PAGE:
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June 12, 2001

For More Information


George Hacker
ext. 343

Lisa Swann
202-332-9110 ext.370


National Poll Finds Acceptance of Utah's Alcohol Laws

WASHINGTON - As Salt Lake City officials consider easing restrictions on the availability of alcoholic beverages and drinking locations during the upcoming Winter Olympic Games, national poll results released by the Center for Science in the Public Interest (CSPI) reveal that most Americans don't need or want more alcohol as an inducement to attend the Games in February 2002.

The Salt Lake City Council has been considering Mayor Rocky Anderson's request to turn all of Washington Square into a drinking zone, a move opposed by some council members, who prefer a smaller, more tightly monitored booze zone within the square. Alcohol Beverage Control authorities have also expressed concern that the Mayor's wide-open plan would facilitate underage drinking, make it more difficult to control public inebriation, and complicate efforts to trace the source of alcohol when problems occur. A public hearing on the proposal is set for the council's meeting on June 14.

According to the poll conducted by Penn, Schoen & Berland Associates, Inc., nearly three-quarters (73%) of adults said that Utah's restrictive alcohol laws would have "no effect" on their decision to attend the games. Nine percent (9%) responded that they would be less likely to attend, but twice that many (17%) indicated they would be more likely to attend the games if Utah maintained its current limitations on retail sales. The poll findings were outlined in a letter from CSPI to Salt Lake City officials.

"The games are their own draw," wrote George Hacker, director of CSPI's alcohol policies project in an open letter to the Salt Lake City Council. "Partying and drinking alcohol are not important factors for Americans in deciding whether to visit Utah for the Winter Olympics. This information rejects the notion that Utah needs to gut its alcohol-control laws and traditions to welcome visitors and satisfy the commercial interests of sponsor Anheuser-Busch and other alcoholic-beverage industry promoters." Anheuser-Busch, the world's largest brewer, is a principal sponsor of the Winter Olympics. The company has been aggressively seeking to make its beers as available as possible during the Games.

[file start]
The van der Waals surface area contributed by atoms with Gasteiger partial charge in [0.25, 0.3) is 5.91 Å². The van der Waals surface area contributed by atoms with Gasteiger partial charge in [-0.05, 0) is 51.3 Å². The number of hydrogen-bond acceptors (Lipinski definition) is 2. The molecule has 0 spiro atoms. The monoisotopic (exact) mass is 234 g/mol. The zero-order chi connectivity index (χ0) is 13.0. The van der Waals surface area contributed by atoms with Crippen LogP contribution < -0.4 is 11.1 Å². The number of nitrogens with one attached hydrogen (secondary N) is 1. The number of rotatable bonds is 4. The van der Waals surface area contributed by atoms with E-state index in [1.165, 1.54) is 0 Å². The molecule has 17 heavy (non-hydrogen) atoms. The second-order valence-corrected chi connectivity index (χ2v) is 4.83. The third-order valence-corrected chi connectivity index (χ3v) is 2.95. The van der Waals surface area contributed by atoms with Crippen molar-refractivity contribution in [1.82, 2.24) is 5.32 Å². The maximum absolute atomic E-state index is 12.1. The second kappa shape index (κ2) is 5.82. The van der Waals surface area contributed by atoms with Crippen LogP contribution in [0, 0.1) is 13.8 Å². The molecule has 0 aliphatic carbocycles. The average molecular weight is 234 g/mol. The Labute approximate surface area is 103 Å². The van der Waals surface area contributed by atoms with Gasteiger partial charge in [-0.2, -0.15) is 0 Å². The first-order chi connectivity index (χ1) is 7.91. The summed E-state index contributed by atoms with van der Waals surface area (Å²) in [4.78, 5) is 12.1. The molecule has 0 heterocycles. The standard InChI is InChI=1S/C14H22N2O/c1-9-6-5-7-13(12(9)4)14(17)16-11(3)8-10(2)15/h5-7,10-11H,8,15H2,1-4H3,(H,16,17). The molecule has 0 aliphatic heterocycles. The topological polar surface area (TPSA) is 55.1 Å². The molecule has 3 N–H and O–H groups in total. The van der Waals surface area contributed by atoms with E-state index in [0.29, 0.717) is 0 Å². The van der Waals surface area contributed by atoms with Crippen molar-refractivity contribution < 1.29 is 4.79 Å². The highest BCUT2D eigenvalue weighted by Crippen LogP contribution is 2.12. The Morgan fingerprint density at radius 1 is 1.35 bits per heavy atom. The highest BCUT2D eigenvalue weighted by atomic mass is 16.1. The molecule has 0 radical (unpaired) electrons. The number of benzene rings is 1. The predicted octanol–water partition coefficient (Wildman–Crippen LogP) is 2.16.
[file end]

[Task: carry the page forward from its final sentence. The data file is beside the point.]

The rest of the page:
According to numerous news reports, Mayor Anderson wants to create a "festival" atmosphere around City Hall during the Games, loosening existing city ordinances to allow additional street vendors and the sale and consumption of beer and wine in public parks and squares.

Some City Council members and public health activists have reservations about turning the area into a "beer garden." They believe that Utah can have a successful Olympic event without flooding the streets with alcohol.

Dr. George J. Van Komen, a Salt Lake physician who chairs Utah's Alcohol Policy Coalition, pointed to the CSPI poll as further evidence that the family and youth-oriented Winter Olympics don't need to be alcoholized to be successful. He said, "For the vast majority of Americans, there are many more important reasons to come to the Games than to drink. Utah's current laws on alcohol both respect Americans' wishes and do not dampen the spirit of genuine hospitality that we offer all visitors. Affirming Utah's community values, rather than skewering them to market and sell more Budweiser, mirrors American attitudes and promises a successful, safe, and welcoming Winter Olympics."

Other key findings of the poll include:

  • Two-thirds (66%) of American adults say that having alcoholic beverages freely available at many locations during the Winter Olympics is "not important." Only 15% indicated that it was "very important."

  • When asked the best reason people decide to go to the Olympics, just 3% said "to party and drink alcohol." Similarly, only 3% of respondents indicated the "restricted availability of alcoholic beverages" as a reason not to go.

The CSPI poll, conducted from April 5 - 8, 2001, surveyed 500 Americans over the age of 21. Its margin of error is +/- 4.4 at 95% confidence interval level.

The Center for Science in the Public Interest (CSPI) is a nonprofit health-advocacy group based in Washington, D.C., that focuses on alcohol policies, nutrition and other issues. It led efforts to obtain the warning label on alcoholic beverages and nutrition labels on foods. CSPI is supported largely by the 800,000 U.S. and Canada subscribers to its Nutrition Action Healthletter and by foundation grants.